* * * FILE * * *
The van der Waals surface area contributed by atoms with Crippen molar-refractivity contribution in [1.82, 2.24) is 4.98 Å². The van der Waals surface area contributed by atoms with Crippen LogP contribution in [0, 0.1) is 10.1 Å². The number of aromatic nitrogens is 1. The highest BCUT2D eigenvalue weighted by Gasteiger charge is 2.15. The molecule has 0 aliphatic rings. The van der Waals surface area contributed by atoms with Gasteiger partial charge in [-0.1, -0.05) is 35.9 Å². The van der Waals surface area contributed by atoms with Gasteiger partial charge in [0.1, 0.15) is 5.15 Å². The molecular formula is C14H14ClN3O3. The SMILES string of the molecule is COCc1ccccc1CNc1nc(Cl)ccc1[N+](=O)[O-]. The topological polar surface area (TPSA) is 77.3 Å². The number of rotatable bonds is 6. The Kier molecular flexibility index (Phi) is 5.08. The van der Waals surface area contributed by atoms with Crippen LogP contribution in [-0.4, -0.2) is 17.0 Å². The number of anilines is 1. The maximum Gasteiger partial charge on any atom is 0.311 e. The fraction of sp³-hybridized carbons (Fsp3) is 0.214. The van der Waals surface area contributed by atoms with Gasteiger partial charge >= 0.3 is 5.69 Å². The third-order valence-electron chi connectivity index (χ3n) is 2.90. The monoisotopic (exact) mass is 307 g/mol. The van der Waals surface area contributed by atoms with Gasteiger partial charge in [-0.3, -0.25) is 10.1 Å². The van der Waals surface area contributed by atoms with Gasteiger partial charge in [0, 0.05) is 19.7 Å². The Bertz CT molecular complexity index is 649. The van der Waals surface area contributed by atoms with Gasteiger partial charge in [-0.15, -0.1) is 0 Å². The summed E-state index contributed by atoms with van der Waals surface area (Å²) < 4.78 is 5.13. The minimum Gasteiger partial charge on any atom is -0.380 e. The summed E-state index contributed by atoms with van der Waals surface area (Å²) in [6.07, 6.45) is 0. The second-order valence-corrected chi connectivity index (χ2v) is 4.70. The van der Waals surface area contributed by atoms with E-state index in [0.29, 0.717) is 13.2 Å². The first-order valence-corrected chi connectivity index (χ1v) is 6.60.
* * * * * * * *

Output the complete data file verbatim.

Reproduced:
The van der Waals surface area contributed by atoms with Crippen molar-refractivity contribution in [1.82, 2.24) is 4.98 Å². The van der Waals surface area contributed by atoms with Crippen LogP contribution in [0, 0.1) is 10.1 Å². The number of aromatic nitrogens is 1. The highest BCUT2D eigenvalue weighted by Gasteiger charge is 2.15. The molecule has 0 aliphatic rings. The van der Waals surface area contributed by atoms with Gasteiger partial charge in [-0.1, -0.05) is 35.9 Å². The van der Waals surface area contributed by atoms with Gasteiger partial charge in [0.1, 0.15) is 5.15 Å². The molecular formula is C14H14ClN3O3. The SMILES string of the molecule is COCc1ccccc1CNc1nc(Cl)ccc1[N+](=O)[O-]. The topological polar surface area (TPSA) is 77.3 Å². The number of rotatable bonds is 6. The Kier molecular flexibility index (Phi) is 5.08. The van der Waals surface area contributed by atoms with Crippen LogP contribution in [-0.4, -0.2) is 17.0 Å². The number of anilines is 1. The maximum Gasteiger partial charge on any atom is 0.311 e. The fraction of sp³-hybridized carbons (Fsp3) is 0.214. The van der Waals surface area contributed by atoms with Gasteiger partial charge >= 0.3 is 5.69 Å². The third-order valence-electron chi connectivity index (χ3n) is 2.90. The monoisotopic (exact) mass is 307 g/mol. The van der Waals surface area contributed by atoms with Gasteiger partial charge in [-0.3, -0.25) is 10.1 Å². The van der Waals surface area contributed by atoms with Gasteiger partial charge in [0, 0.05) is 19.7 Å². The Bertz CT molecular complexity index is 649. The van der Waals surface area contributed by atoms with Gasteiger partial charge in [-0.15, -0.1) is 0 Å². The summed E-state index contributed by atoms with van der Waals surface area (Å²) < 4.78 is 5.13. The minimum Gasteiger partial charge on any atom is -0.380 e. The summed E-state index contributed by atoms with van der Waals surface area (Å²) in [6.07, 6.45) is 0. The second-order valence-corrected chi connectivity index (χ2v) is 4.70. The van der Waals surface area contributed by atoms with E-state index in [0.29, 0.717) is 13.2 Å². The first-order valence-corrected chi connectivity index (χ1v) is 6.60.